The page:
How To Make Your Large Group Like Your Small Group

February 7, 2013 — 4 Comments

In most churches we say, “Weekend/Midweek services are the main attraction to new believers, and small groups is where they go to grow more spiritually.” I believe this. In the ministry I am involved in does this. Our weekends are to EXPOSE the Gospel to students and small groups are to have them EXPERIENCE Jesus. I am all for the weekend/midweek services, I LOVE them. I love the crowds because almost all of the time, there are new students there. But there is something that I think we need to be aware of.

This past year, in my group, I have experienced at least 30% growth. Incredible right? Oh, by group I mean my small group. It’s growing. Fast. Why? Because my guys are bringing in friends. Friends who do not know Jesus, and those friends are hanging around every week.

All the groups who are growing have something in common, and as someone who loves the weekend services, has challenged me personally to see what are we doing in small groups that is attracting non-believers almost more than weekend programs, and how can we transfer that into our weekends.

All of the small groups that are growing have this in common from what I see:

  • There is good food– Notice how I didn’t just say “food”, I said good food. Free food is great, free GOOD food is unreal. Students love to hang out and eat. It is a community building time. It’s laughing, talking, hanging out. Students come to where the food is. In my small group, all of the moms take turns cooking for us. We eat and hang for an hour before we study. Obviously during the weekends it could be hard to have free food every week. Chances are there is a fast food (we have Chick-fil-a and In-N-Out) near you. After service announce you are going there to eat as a group and I guarantee you will have students who you never have met before there hanging out.
  • The group is real– Groups that are growing are the ones in which people talk about real things and real relationship forms. I’m not talking about shallow teaching, the Gospel is the Gospel and when the Gospel is preached, God moves. I’m talking about shallow relationships among the leaders and the students. In small groups, the leaders are authentic, they open up. Students tend to do that too when their leader does. I just had a leader talk to me about how he felt he was not making a connection with the students on the weekends. I told him to talk to only a few students how you would in the small group instead of trying to say hi to all of them who walk in. It changed everything. Be real, students will be also.
  • Students know they can ask ANY question– One of the new guys in our group asked, “How does someone worship and show love to God.” For a group mostly of Christian kids everyone was sort of taken back by the “simple” question but they looked at me to answer. I asked them to share how they do it, and it was awesome to see them minister to their friend. The point? Are we making it known to our student they can/there is someone to ask a real, honest question they have in our weekend/midweek services. Chances are if they really know there are people to talk to, they would find them and seek them out.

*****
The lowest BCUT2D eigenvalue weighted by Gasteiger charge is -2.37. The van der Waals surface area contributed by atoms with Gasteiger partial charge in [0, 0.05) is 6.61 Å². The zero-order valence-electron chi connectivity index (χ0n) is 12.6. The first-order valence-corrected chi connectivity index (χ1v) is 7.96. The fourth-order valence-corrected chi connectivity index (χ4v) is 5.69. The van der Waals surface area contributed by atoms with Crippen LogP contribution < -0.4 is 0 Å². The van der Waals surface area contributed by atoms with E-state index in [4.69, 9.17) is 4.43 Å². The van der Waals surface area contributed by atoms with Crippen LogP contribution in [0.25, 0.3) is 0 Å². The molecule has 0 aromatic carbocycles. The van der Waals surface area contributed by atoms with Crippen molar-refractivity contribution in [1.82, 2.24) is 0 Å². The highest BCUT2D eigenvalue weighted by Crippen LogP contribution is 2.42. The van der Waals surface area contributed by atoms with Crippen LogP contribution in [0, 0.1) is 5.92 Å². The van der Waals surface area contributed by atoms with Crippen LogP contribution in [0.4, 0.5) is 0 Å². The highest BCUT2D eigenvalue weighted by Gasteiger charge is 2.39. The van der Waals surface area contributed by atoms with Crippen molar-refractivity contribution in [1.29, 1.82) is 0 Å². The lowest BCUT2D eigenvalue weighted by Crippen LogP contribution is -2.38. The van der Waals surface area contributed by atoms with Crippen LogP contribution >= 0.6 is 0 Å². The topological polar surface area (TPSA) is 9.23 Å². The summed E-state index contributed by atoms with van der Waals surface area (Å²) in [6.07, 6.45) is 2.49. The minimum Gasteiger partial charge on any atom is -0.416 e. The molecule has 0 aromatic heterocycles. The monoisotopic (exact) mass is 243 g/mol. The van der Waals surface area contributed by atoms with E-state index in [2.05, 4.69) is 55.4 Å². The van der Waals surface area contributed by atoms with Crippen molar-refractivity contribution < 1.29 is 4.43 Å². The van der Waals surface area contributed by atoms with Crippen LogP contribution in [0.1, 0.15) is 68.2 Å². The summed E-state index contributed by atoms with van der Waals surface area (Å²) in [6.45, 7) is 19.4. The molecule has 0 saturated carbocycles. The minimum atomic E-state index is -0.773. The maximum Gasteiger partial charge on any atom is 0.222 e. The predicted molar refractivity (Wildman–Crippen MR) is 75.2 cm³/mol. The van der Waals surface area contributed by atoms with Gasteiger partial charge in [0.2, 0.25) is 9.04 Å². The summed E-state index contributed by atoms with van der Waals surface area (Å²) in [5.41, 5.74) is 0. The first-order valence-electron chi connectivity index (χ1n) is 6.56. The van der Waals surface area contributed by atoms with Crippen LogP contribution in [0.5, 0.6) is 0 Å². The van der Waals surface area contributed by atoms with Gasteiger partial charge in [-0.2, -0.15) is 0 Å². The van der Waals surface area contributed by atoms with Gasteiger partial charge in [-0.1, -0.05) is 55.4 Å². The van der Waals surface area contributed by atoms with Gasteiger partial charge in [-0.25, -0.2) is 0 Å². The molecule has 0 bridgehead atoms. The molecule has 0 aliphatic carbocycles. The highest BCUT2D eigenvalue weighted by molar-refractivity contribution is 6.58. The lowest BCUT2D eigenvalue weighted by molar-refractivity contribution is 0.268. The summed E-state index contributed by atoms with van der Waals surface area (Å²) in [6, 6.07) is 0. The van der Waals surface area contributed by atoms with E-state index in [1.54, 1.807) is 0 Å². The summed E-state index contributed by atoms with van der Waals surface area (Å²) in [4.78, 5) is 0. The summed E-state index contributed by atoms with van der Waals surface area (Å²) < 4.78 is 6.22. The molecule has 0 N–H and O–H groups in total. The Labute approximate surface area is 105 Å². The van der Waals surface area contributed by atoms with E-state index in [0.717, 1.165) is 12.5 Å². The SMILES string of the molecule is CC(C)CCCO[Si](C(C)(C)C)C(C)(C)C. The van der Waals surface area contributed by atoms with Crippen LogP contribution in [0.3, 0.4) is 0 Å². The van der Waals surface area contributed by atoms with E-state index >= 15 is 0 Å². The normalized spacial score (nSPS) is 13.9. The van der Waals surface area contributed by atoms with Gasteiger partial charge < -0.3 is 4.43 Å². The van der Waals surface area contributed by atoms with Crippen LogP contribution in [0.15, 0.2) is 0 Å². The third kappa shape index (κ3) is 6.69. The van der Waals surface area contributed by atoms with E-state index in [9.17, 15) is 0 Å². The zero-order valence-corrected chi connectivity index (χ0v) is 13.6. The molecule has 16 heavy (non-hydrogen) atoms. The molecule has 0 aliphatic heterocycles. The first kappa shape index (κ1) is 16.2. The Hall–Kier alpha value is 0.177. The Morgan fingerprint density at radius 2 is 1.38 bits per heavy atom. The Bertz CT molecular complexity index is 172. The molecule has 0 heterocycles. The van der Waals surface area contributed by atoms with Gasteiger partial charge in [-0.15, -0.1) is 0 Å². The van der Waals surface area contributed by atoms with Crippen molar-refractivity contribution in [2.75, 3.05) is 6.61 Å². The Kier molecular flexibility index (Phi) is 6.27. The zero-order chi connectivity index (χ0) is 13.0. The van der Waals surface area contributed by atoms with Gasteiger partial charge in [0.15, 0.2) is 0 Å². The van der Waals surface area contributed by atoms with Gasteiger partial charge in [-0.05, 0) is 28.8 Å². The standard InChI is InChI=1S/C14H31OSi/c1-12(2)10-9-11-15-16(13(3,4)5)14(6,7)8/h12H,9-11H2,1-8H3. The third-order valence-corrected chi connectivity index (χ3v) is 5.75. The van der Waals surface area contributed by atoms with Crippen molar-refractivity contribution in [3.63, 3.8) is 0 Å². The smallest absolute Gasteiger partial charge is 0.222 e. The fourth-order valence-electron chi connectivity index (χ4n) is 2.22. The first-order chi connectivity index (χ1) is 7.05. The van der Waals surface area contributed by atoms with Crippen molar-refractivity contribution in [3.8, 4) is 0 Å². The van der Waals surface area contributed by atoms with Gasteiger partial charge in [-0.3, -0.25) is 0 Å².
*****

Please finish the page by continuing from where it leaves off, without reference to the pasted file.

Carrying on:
• They know and are prayed for immediately– In our growing small groups, prayer is a huge deal. They know if something is going on in their life that they share, the entire group will stop and pray for them right then and there. That’s so encouraging. I am bad sometimes at saying on the weekends, “I’ll pray for you” and then don’t. This is something at Saddleback this last year we have been focusing on, praying right then and there for our students, letting them know they can be prayed for NOW. And I believe it has transformed our ministry to a level in which it was not before. Students are coming out of the woodwork for prayer. It’s awesome.

There is a reason why these small groups are growing and students want their friends to come to it. We need to try to tap into why that is. I’m sure there are more reasons, and I might even post them as a continuation. Do you have any thoughts? Let me know.


4 responses to How To Make Your Large Group Like Your Small Group


    Love it Justin. We started evaluating that last year. Even with our church saying that D Group may be the first place an unchurched person is exposed to the gospel, and they may go there for 5 months before feeling comfortable to go to “church”, so the question becomes what does that mean for a student ministry? I think there are still things to be said for closed groups, but my inclination and leaning is to say if a group is too big, close it from adding more that are not directly invited. I dont’ know, but great post.


    We have always meet on Sunday afternoon but our midweek program used to only consist of a few Sr High for Bible study. This year we decided to split our emphasis and do missions and outreach on weekends, and our worship and bible study during a mid week program.

    From the start it has become the area we have seen the biggest growth, and where most of our youth bring friends.

    Right now our Mid-Week program serves as big group and small group. We meet together, eat, worship, I speak and then we break up into our small groups. Right now these groups are not always the same, and do not get as deep as discipleship or accountability groups would get. I hope that is our next step.

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